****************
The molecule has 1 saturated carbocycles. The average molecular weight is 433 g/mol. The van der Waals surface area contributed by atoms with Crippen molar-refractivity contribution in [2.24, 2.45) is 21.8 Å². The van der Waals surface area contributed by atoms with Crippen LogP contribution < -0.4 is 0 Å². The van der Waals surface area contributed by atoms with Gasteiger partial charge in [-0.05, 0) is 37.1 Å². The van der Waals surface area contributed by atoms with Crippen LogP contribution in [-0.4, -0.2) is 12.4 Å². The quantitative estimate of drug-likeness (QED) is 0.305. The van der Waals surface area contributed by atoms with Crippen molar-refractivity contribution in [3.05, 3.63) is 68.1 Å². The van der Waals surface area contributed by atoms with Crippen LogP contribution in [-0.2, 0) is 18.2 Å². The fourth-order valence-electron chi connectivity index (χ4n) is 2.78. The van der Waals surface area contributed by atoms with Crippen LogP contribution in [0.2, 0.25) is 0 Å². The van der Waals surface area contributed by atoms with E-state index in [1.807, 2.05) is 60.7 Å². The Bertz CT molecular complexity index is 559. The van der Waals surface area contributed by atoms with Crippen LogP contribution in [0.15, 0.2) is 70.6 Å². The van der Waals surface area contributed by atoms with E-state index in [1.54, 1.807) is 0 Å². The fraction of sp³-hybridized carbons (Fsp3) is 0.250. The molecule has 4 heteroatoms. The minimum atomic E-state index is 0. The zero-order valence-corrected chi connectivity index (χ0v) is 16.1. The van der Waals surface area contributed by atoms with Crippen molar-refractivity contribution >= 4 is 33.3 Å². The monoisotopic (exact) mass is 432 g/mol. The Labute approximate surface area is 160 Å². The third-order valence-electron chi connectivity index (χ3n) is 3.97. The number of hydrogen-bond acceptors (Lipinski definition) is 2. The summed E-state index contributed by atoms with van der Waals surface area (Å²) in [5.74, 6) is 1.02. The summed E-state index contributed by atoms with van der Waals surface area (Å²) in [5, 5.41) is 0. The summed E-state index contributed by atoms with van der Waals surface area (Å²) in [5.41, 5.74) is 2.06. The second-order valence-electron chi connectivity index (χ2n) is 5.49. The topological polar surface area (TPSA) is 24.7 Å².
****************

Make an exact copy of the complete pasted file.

The molecule has 1 saturated carbocycles. The average molecular weight is 433 g/mol. The van der Waals surface area contributed by atoms with Crippen molar-refractivity contribution in [2.24, 2.45) is 21.8 Å². The van der Waals surface area contributed by atoms with Crippen LogP contribution < -0.4 is 0 Å². The van der Waals surface area contributed by atoms with Gasteiger partial charge in [-0.05, 0) is 37.1 Å². The van der Waals surface area contributed by atoms with Crippen LogP contribution in [-0.4, -0.2) is 12.4 Å². The quantitative estimate of drug-likeness (QED) is 0.305. The van der Waals surface area contributed by atoms with Crippen molar-refractivity contribution in [3.05, 3.63) is 68.1 Å². The van der Waals surface area contributed by atoms with Crippen LogP contribution in [-0.2, 0) is 18.2 Å². The fourth-order valence-electron chi connectivity index (χ4n) is 2.78. The van der Waals surface area contributed by atoms with Crippen LogP contribution in [0.2, 0.25) is 0 Å². The van der Waals surface area contributed by atoms with E-state index in [1.807, 2.05) is 60.7 Å². The Bertz CT molecular complexity index is 559. The van der Waals surface area contributed by atoms with Crippen LogP contribution in [0.15, 0.2) is 70.6 Å². The van der Waals surface area contributed by atoms with E-state index in [1.54, 1.807) is 0 Å². The fraction of sp³-hybridized carbons (Fsp3) is 0.250. The molecule has 4 heteroatoms. The minimum atomic E-state index is 0. The zero-order valence-corrected chi connectivity index (χ0v) is 16.1. The van der Waals surface area contributed by atoms with Crippen molar-refractivity contribution >= 4 is 33.3 Å². The monoisotopic (exact) mass is 432 g/mol. The Labute approximate surface area is 160 Å². The third-order valence-electron chi connectivity index (χ3n) is 3.97. The number of hydrogen-bond acceptors (Lipinski definition) is 2. The summed E-state index contributed by atoms with van der Waals surface area (Å²) in [5.74, 6) is 1.02. The summed E-state index contributed by atoms with van der Waals surface area (Å²) in [5, 5.41) is 0. The summed E-state index contributed by atoms with van der Waals surface area (Å²) in [5.41, 5.74) is 2.06. The second-order valence-electron chi connectivity index (χ2n) is 5.49. The topological polar surface area (TPSA) is 24.7 Å².